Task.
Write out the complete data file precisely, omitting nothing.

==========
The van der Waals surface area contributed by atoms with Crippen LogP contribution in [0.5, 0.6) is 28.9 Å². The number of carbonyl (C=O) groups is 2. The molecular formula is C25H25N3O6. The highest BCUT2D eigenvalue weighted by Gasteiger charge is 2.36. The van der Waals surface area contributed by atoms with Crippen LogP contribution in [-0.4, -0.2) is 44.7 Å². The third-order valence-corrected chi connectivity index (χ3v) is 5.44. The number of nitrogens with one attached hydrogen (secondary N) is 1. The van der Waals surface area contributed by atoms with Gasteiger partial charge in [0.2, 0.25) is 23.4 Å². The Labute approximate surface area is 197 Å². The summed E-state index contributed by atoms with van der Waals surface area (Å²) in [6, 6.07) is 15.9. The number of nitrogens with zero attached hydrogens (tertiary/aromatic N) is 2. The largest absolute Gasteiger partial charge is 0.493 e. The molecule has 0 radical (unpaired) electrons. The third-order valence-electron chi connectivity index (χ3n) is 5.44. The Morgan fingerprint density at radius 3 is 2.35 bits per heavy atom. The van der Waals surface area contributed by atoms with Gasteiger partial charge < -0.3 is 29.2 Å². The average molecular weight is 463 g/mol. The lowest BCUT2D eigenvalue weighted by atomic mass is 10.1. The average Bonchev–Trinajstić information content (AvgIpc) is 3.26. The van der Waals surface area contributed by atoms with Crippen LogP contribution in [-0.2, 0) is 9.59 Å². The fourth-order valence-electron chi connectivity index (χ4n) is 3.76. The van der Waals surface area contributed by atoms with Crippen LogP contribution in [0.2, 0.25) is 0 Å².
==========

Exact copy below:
The van der Waals surface area contributed by atoms with Crippen LogP contribution in [0.5, 0.6) is 28.9 Å². The number of carbonyl (C=O) groups is 2. The molecular formula is C25H25N3O6. The highest BCUT2D eigenvalue weighted by Gasteiger charge is 2.36. The van der Waals surface area contributed by atoms with Crippen LogP contribution in [-0.4, -0.2) is 44.7 Å². The third-order valence-corrected chi connectivity index (χ3v) is 5.44. The number of nitrogens with one attached hydrogen (secondary N) is 1. The van der Waals surface area contributed by atoms with Gasteiger partial charge in [0.2, 0.25) is 23.4 Å². The Labute approximate surface area is 197 Å². The summed E-state index contributed by atoms with van der Waals surface area (Å²) in [6, 6.07) is 15.9. The number of nitrogens with zero attached hydrogens (tertiary/aromatic N) is 2. The largest absolute Gasteiger partial charge is 0.493 e. The molecule has 0 radical (unpaired) electrons. The third-order valence-electron chi connectivity index (χ3n) is 5.44. The Morgan fingerprint density at radius 3 is 2.35 bits per heavy atom. The van der Waals surface area contributed by atoms with Gasteiger partial charge < -0.3 is 29.2 Å². The average molecular weight is 463 g/mol. The lowest BCUT2D eigenvalue weighted by atomic mass is 10.1. The average Bonchev–Trinajstić information content (AvgIpc) is 3.26. The van der Waals surface area contributed by atoms with Crippen LogP contribution in [-0.2, 0) is 9.59 Å². The fourth-order valence-electron chi connectivity index (χ4n) is 3.76. The van der Waals surface area contributed by atoms with Crippen LogP contribution in [0.2, 0.25) is 0 Å².